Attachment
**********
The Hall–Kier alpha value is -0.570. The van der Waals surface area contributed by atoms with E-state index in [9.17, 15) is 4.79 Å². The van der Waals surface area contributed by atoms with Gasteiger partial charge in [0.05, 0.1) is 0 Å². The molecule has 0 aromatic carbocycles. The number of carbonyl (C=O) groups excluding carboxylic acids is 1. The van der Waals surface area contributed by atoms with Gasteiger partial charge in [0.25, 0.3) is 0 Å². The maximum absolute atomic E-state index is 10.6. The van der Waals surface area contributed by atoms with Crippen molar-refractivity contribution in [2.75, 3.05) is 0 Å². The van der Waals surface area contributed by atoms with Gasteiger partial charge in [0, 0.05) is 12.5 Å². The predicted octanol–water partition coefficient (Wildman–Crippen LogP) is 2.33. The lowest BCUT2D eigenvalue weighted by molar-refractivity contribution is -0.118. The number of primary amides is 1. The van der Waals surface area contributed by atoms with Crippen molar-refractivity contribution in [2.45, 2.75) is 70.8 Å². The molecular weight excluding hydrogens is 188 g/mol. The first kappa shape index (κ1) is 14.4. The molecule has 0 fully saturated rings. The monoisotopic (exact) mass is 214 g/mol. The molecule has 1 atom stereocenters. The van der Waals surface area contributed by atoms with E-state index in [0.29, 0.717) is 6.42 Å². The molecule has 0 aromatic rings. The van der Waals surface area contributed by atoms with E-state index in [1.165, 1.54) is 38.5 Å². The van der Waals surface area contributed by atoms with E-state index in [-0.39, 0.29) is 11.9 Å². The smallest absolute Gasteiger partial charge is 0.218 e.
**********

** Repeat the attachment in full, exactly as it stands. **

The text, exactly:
The Hall–Kier alpha value is -0.570. The van der Waals surface area contributed by atoms with E-state index in [9.17, 15) is 4.79 Å². The van der Waals surface area contributed by atoms with Gasteiger partial charge in [0.05, 0.1) is 0 Å². The molecule has 0 aromatic carbocycles. The number of carbonyl (C=O) groups excluding carboxylic acids is 1. The van der Waals surface area contributed by atoms with Gasteiger partial charge in [0.25, 0.3) is 0 Å². The maximum absolute atomic E-state index is 10.6. The van der Waals surface area contributed by atoms with Crippen molar-refractivity contribution in [2.75, 3.05) is 0 Å². The van der Waals surface area contributed by atoms with Gasteiger partial charge in [0, 0.05) is 12.5 Å². The predicted octanol–water partition coefficient (Wildman–Crippen LogP) is 2.33. The lowest BCUT2D eigenvalue weighted by molar-refractivity contribution is -0.118. The number of primary amides is 1. The van der Waals surface area contributed by atoms with Crippen molar-refractivity contribution in [2.45, 2.75) is 70.8 Å². The molecular weight excluding hydrogens is 188 g/mol. The first kappa shape index (κ1) is 14.4. The molecule has 0 fully saturated rings. The monoisotopic (exact) mass is 214 g/mol. The molecule has 1 atom stereocenters. The van der Waals surface area contributed by atoms with E-state index in [0.29, 0.717) is 6.42 Å². The molecule has 0 aromatic rings. The van der Waals surface area contributed by atoms with E-state index in [1.165, 1.54) is 38.5 Å². The van der Waals surface area contributed by atoms with E-state index in [-0.39, 0.29) is 11.9 Å². The smallest absolute Gasteiger partial charge is 0.218 e.